• Discotek has licensed the seminal Captain Harlock feature film, Arcadia of My Youth, as well as Mamoru Oshii’s masterful Urusei Yatsura: Beautiful Dreamer (it may be a tie-in film, but it transcends that to be one of the finest anime films of all time) …and Chargeman Ken. Y’know, that crappy anime that everyone only watches ironically. I wonder if they’re trolling by juxtaposing the best and worst the medium has to offer?

  • Gokaiger‘s Captain Marvelous has been spotted on the set of Zyuohger, for the 29th episode (the 2000th total Super Sentai episode overall). We’re way behind on the show, but it’s cool that they’re doing some anniversary tie-ins to the rest of the franchise.


  • As if Zyuohger wasn’t video-gamey enough, that’ll also be the motif for Kamen Rider Ex-aid. He’ll even have a form that’s SD, like the avatars one would control in old-fashioned RPGs, although it also reminds me a good bit of Kabutack and the like.

exaid01 exaid02

  • The Hollywood adaptation of Tiger & Bunny has a screenwriter now: Ellen Shanman. I’m not familiar with her work, but she’s apparently got a couple of novels and already adapted another superhero property (The Brokenhearted) for film previously. Of course, this being Hollywood, I wouldn’t hold my breath on this materializing in any substantial form.
  • Okay, some of these fusions are pretty great.

  • Flip Flappers looks like it may be a fun magical girl series; it starts in October.

  • Death Note: Light up the NEW world is taking a page from Attack on Titan and Terra Formars‘s playbooks and getting a three episode prequel tie-in on Hulu in Japan.

take a chip and eat it

ao oni anime

That’s a wrap for this week; until the next!

Posted in News | Leave a comment

Like Thunderbolt Fantasy? Here are some other Japanese puppet shows to try out!

Somewhat shockingly, it’s our general consensus that the best new “anime” of the season is a puppet show: Thunderbolt Fantasy. With its rocking soundtrack, bombastic characters, Yoshitaka Amano-ish (emphasis on “ish”) design aesthetics, and exaggerated action, it makes for a heck of a program.

The show is firmly rooted in a Taiwanese television tradition of budaixi (glove puppetry), both in setting and execution. It’s not an entirely alien concept for western viewers, since one of the seminal budaixi shows, Pili, was localized for Toonami back in the day:

That series, by not fitting into a neat anime box, was already a hard sell for the Cartoon Network audience, and suffered a similar fate to Ultraman Tiga in the US: censorship, joke dubbing, character gender changes, and prompt cancellation. Pili and its budaixi brethren are now starting to really gain a following in English-speaking community thanks largely to the awesomeness of Thunderbolt Fantasy, but that got me wondering: could this mean other Japanese puppet properties may start to take off as well? What all is even out there?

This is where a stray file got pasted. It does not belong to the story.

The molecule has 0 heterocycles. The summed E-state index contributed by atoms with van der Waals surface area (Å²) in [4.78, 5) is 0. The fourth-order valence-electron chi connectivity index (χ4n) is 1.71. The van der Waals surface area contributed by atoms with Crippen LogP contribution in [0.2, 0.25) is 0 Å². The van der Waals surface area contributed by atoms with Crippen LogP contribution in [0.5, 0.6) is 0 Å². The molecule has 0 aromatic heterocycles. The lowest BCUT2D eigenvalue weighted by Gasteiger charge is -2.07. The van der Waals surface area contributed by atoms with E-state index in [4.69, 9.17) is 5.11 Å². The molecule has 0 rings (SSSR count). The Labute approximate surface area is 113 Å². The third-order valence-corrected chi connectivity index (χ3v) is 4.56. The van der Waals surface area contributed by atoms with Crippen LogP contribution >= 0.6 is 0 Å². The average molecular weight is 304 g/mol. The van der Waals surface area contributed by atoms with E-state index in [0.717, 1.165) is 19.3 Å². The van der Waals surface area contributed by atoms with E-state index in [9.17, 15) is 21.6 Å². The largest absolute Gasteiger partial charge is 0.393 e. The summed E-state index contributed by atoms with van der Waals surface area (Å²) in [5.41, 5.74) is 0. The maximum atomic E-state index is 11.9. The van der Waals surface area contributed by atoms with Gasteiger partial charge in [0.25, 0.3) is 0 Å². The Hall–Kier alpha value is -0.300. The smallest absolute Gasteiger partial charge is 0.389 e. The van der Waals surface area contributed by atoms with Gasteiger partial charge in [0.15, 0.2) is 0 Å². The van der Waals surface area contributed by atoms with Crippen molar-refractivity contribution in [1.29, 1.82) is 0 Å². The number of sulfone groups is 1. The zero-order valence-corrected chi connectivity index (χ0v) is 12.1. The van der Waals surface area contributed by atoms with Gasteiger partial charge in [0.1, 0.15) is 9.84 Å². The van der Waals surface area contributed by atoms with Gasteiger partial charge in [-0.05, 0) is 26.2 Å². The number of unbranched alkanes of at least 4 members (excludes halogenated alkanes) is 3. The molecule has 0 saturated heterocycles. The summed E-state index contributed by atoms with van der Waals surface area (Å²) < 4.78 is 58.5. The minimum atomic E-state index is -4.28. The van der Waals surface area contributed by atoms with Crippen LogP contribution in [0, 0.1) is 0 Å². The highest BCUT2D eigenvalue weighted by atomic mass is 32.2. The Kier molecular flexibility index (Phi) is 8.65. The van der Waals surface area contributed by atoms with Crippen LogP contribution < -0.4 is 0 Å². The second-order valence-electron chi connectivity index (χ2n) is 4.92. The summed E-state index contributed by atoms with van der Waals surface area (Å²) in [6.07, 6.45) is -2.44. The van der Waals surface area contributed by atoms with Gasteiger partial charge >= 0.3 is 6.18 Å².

Let’s start at the beginning. Any good tokusatsu fan can point to a certain Toho production from November 1954 as the genesis of Japanese kaiju eiga as a worldwide pop-culture phenomenon, but many also recognize that there were some Japanese giant monster movie dry-runs leading up to Godzilla‘s debut: King Kong Appears in Edo, Giant Buddha Travels the Country, etc. One such footnote is the 1942 short Ramayana, based on the Indian epic, adapted by Gekko Kamen creator Kohan Kawauchi with effects by future god of tokusatsu, Eiji Tsuburaya. Unlike Tsuburaya’s later work, where human actors were composited into miniature sets, everything here is achieved in camera by setting aside the notion of human actors altogether, and using puppetry throughout.

Moving into the 60s, Gerry Anderson’s various TV series (Thunderbirds, UFO, Captain Scarlet) were monstrously popular in Japan, influencing subsequent major properties from Ultraseven to Mazinger Z to Evangelion, so naturally there were imitators of Anderson’s signature marionation. Even Osamu Tezuka got in on the game in 1963 (just four months after the start of Astro Boy!) with an anime/puppet hybrid called Ginga Shonen Tai (“Galaxy Boy Troop”), complete with several of Tezuka’s stock characters:

Unfortunately, most of that show is lost, much like the 1969 puppet show Kuuchuu Toshi 008 (“Aerial City 008“), based on a novel by Sakyo Komatsu (Japan Sinks, ESPy, Sayonara Jupiter), and another show from 1961 called Uchuusen Silica (“Spaceship Silica“). All of them survive partially, though, between clips preserved by collectors (and eventually youtube), as well as promotional tie-in books and magazines from the time.

It makes sense that the birthland of Gerry Anderson would be receptive to Japanese shows done in marionation, so it’s not a huge shock that one series that’s done amazingly well in the UK (and will soon get its American DVD due thanks to Discotek Media) is Star Fleet, originally titled X-Bomber in Japan. Arriving at the height of Star Wars mania in 1980, the show was the brainchild of super robot maestro Go Nagai, and featured a space opera epic complete with elements of both: one one hand there’s a furry alien, cute beeping droid, and alien princess to protect from an evil empire (a couple of voice cast in the dub were actors from Star Wars, actually), on the other hand, there’s the team of three eccentric pilots who manage the titular combining giant war machine (done, like Ramayana‘s giant, in suitmation). The show’s space-soap-opera format would’ve been familiar to Japanese viewers of Space Battleship Yamato and Gundam, but to a Thunderbirds audience it was revolutionary (I’m not sure when the UK got Star Blazers), and it caught on with the UK viewership in a big way, inspiring everything from lunchboxes to tie-in comics. What everyone surely remembers, though, was a certain fan named Brian May, of the band Queen, and his pal Eddie Van Halen, releasing a single album covering the show’s opening theme. The backing of such rock-n-roll giants helped spread notice of the show beyond the UK, and the song even made its way back to Japan, much to Go Nagai’s bemusement.